For me, the unexpected gift of working as a rideshare driver — especially coming from my previous job as a senior corporate manager — is receiving a renewed sense of the lives of other people.
I went from being “the boss,” directing a staff of nearly 20 people, to suddenly stepping back into a customer-service role. It’s one I hadn’t experienced since I was in my early 20s.
It didn’t take long Lyft-ing before I realized that most people in today’s world are probably spending too much time with other people just like them. That’s right, we’re all living in some form of a self-imposed bubble. We just don’t realize it.
When you spend time picking up random people living in different types of neighborhoods, and providing them with an essential service, you quickly do realize it, break out of your comfort zone and get re-acquainted with a small bit of humility.
It’s been a refreshing, humbling and positive experience.
Here, in no particular order, are three recent passengers and their situations. All left me feeling fortunate. My short time with each helped improve my empathy quotient — something I probably needed to work on anyway:
— One afternoon I pulled into a grocery store lot to pick up a passenger. I assumed she was a customer shopping, so I parked near the front door and waited. Instead, she called me, somewhat frantic, asking me to stay where I was. She could see me, and she was coming up from the street. “Please wait,” she implored. Once she got to the car, I realized she worked at the grocery store. She normally takes the bus home, but this day it had arrived five minutes early. The bus driver didn’t wait (which I guess they are supposed to do if they start running ahead of schedule). Now, she was frantic. By the time she got to the car, she was hot, out of breath and completely distraught. This one incident had thrown a wrench into her entire routine. Now it was going to cost her an unexpected $20 to get home. And in her world, that was a lot. I spent the first five minutes reassuring her and letting her know that even though this had not been in her plans, she would get home faster and the ride would be cool (a big deal in Phoenix) and pleasant. By the time we arrived all was well and she was feeling good.
— I picked up a woman with a walker, which I had to help her fold and load into the trunk. In the first few minutes, I asked her how her day had been, and she responded, “Meh… don’t ask.” We did end up chatting since the ride was about 20 minutes on the freeway across town. Near the end, I found out why her day was “Meh.” Her apartment complex had been sold, and the new owner was not yet taking electronic rent payments like the previous one. Her checks had just run out. So earlier that Saturday, the first of the month, she walked a half-mile to a nearby check-cashing place to buy a money order. When she got there, she went to fish out the envelope with her rent cash ($750) and discovered she had lost it somewhere along the way. She was on a fixed income, and she was devastated. I also learned that her husband had passed away two years ago and she was raising a 15-year-old while dealing with a disability. This horrible incident had left her feeling distraught, but not angry. “At least I woke up this morning, and I will wake up again tomorrow morning,” she said. “What more could I ask for?”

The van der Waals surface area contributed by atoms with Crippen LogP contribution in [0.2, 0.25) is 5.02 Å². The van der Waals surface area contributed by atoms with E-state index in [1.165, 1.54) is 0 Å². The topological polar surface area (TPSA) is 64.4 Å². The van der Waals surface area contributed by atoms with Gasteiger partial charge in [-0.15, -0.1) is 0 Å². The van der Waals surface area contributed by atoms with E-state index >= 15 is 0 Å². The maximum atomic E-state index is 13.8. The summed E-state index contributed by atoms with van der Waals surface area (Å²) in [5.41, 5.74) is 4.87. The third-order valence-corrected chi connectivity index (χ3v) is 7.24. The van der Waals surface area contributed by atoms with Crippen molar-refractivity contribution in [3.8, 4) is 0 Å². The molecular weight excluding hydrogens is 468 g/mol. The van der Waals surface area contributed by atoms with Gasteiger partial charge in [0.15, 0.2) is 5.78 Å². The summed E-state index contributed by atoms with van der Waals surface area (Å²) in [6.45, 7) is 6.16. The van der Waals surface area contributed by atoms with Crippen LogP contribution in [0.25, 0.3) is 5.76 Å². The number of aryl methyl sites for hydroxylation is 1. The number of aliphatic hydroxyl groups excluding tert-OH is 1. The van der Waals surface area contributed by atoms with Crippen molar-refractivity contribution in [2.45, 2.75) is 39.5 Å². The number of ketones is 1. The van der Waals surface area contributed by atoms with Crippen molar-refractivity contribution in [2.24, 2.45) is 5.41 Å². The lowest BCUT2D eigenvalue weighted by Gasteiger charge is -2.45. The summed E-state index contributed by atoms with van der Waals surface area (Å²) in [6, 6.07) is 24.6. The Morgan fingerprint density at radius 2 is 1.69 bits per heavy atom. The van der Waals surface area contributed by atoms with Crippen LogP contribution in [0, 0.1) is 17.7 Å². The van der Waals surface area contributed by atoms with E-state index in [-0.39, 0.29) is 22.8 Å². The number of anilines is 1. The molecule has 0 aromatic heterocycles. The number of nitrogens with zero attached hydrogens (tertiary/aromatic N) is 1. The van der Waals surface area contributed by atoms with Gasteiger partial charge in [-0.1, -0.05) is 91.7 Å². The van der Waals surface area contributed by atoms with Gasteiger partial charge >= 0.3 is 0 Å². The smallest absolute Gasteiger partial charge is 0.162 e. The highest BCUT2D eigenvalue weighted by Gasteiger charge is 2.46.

— Tonight, I picked up two women visiting Scottsdale from out of state. It was a standard Scottsdale ride, with this one involving a run to a grocery store to pick up a few things and return them to their hotel. On the way back, one of them shared that this Lyft ride was a lot smoother than one about two months ago. During that ride, she was in the back seat when all of a sudden they were hit by a drunk driver. She doesn’t remember the accident, just waking up three hours later in the hospital. She hadn’t been wearing her seat belt and the impact had driven her forward into the rear headrest of the front passenger seat. She broke 10 bones in her face. The Lyft driver was OK and … “Of course,” she said, “The drunk driver walked away … ran, actually, but she was caught.” My passenger’s new mission: Remind everyone to wear their seat belt, even when riding in the back seat of a Lyft or Uber.
There. That includes you. You’ve been reminded.
Now that you’re belted in, do one more thing.
Break out of your bubble.
PS – If after reading, you’re inspired to give Lyft driving a try, make sure to use a driver referral bonus when you first fill out the application. Use code MIKE17396 and we will both enjoy a bonus for rides you give during your first month. (You don’t need to drive in Phoenix for the code to work.)